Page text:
Campus Life

Safety and Security at University

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University can mean a new city and environment, which is exciting! Enjoy your new surroundings safely

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  • Get help immediately
  • In an emergency dial 999 or 112
  • As soon as you can, go somewhere you know is safe
  • If you have been attacked, don't shower or change your clothes as it may destroy evidence
  • If you have the confidence, tell the police why you think you were attacked
  • If you have had your keys taken, ensure you change the locks
  • If you want to pass information about offenders, you can contact Crimestoppers or call on 0800 555111
  • Call 999 or 112
  • Let the police know what you've seen. Don't assume others will come forward. Many crucial witnesses walk away thinking someone else will report it
  • Stay alert and safe
  • If it is safe to do so, take a photograph or video on your mobile phone. Remember, however, that the police are likely to need your phone as evidence
  • Record details of times, number plates, descriptions and so on. If you don't have a pen with you, leave a voicemail message on your mobile phone or write a draft text message. As soon as you can find a pen and paper, write down the information in as much detail as possible
  • Contact your Community Mental Health Team (CMHT) if you have one
  • If you want to pass information about offenders, you can contact Crimestoppers or call on 0800 555111
As a student, there are many different support options for you. Most campuses will have a student union, student support team and local rape crisis centres for you to access.

Rape, Sexual Assault and Sexual Harassment:
  • Sexual Assault Referral Centre (SARC):
    Offers advice, support, counselling, sexual health screening referrals, forensic medical examination and the support of an Independent Sexual Violence Advisor (ISVA) with or without police involvement.
    Find your local SARC on the NHS website
    Alternatively, call NHS 111, speak to your GP or ask in A&E.

  • Rape Crisis England and Wales:
    Network of independent Rape Crisis Centres that provide frontline, specialist, independent and confidential services to women and girls of all ages who are subject to any form of sexual violence.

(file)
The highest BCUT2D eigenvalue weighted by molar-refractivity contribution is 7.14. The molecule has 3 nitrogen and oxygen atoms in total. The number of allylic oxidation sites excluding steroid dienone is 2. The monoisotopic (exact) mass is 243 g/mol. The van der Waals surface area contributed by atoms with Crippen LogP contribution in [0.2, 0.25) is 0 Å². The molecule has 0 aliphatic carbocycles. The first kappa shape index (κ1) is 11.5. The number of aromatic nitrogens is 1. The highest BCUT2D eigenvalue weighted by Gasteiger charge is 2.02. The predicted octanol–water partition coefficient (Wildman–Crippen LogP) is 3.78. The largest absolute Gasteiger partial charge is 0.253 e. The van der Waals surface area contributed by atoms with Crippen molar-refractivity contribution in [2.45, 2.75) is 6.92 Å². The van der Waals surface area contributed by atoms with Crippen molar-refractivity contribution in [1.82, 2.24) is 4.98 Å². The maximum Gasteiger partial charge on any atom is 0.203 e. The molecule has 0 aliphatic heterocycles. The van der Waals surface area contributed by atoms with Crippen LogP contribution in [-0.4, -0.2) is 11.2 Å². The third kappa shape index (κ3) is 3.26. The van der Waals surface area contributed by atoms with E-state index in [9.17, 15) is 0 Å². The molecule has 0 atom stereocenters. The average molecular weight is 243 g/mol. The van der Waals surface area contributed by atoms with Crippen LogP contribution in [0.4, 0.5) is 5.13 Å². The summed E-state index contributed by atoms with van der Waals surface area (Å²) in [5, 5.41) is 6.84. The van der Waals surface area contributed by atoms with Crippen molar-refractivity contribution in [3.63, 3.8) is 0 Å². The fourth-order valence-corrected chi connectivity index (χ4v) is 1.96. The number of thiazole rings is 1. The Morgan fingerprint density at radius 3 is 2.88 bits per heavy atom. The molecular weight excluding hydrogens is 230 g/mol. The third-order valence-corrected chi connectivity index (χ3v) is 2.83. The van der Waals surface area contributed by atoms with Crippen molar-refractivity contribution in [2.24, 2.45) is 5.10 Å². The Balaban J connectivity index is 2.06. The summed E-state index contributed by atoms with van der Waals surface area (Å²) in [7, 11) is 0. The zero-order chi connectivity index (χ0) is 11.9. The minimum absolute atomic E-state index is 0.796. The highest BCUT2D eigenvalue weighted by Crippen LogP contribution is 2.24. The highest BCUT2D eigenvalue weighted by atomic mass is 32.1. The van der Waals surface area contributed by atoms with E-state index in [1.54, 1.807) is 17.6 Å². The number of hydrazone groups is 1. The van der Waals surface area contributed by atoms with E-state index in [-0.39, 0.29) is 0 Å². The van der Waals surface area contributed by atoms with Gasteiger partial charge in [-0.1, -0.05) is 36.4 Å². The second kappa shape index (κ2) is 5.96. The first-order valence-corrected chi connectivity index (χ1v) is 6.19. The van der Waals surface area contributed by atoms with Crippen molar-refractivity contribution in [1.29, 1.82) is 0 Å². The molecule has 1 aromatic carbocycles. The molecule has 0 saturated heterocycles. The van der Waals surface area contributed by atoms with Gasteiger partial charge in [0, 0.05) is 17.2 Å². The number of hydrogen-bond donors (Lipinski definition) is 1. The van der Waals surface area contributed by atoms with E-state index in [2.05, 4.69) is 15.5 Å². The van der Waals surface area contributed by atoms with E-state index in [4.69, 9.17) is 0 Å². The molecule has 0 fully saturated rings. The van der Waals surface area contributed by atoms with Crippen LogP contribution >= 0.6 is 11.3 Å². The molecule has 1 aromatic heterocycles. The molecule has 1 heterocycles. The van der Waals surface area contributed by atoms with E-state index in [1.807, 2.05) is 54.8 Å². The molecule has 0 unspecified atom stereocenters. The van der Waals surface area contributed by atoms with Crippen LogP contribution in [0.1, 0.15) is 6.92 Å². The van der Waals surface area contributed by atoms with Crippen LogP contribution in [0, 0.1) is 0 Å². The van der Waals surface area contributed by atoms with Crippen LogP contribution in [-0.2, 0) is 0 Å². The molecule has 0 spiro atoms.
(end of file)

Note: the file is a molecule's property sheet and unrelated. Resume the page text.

Helpline: 0808 802 9999 (12-2:30pm and 7-9:30pm)
    Scotland Helpline: 08088 01 03 02

  • The Survivors Trust:
    Offers resources and links to services, as well as guidance for those supporting survivors.
    Helpline: 08088 010 818

Culturally Specific Services:
  • Jewish Women’s Aid:
    Offers confidential support to Jewish women aged 16+ nationally who have experienced relationship abuse and sexual violence.
    Domestic Abuse Helpline: 0808 801 0500
    Sexual Violence Helpline: 0808 801 0656
    Webchat: jwa.org.uk/webchat
    Website: jwa.org.uk/contact-us
  • Stay alert and aware of your surroundings
  • Think about getting a personal safety alarm. Keep it in an easily accessible place and carry it in your hand if you feel at risk. It can be used to momentarily distract an attacker giving you vital seconds to escape
  • Seek help in your Halls of your Residence – your porter or warden
  • If you are out at night, try to stick to busy streets and near other people. Avoid danger spots such as poorly-lit areas, deserted parks, or quiet alleyways
  • Ask if there are any areas near your halls that should be avoided. Some short-cuts may be great during the day but have a reputation amongst other students for being unsafe at night.
Emergency call shortcuts
  • On most smartphones, the unlock screen will include an emergency call button without the need to unlock the device. On some, pressing the on button and a volume key can also bring up a shortcut to 999
  • Emergency contacts can be set up via the iPhone health app - and the people you choose will be notified if an emergency call is made
  • Google's safety app, available on its Pixel handsets, has a similar function
  • Samsung's emergency mode is designed to prolong battery life while keeping the phone on standby. It limits features and the home screen is displayed as black but it enables emergency calls, calls to an emergency contact, and location-sharing within a message using minimal power
Location sharing
  • WhatsApp users can choose a contact, hit the attachment button to the right of the text box and select "location" - this will share the location of the device, only with the person they are messaging, for a certain period of time, ranging from 15 minutes to eight hours
  • On an Android phone, if the emergency location service is switched on (it's within settings, under the location tab), the device will automatically share its location with the emergency services during a call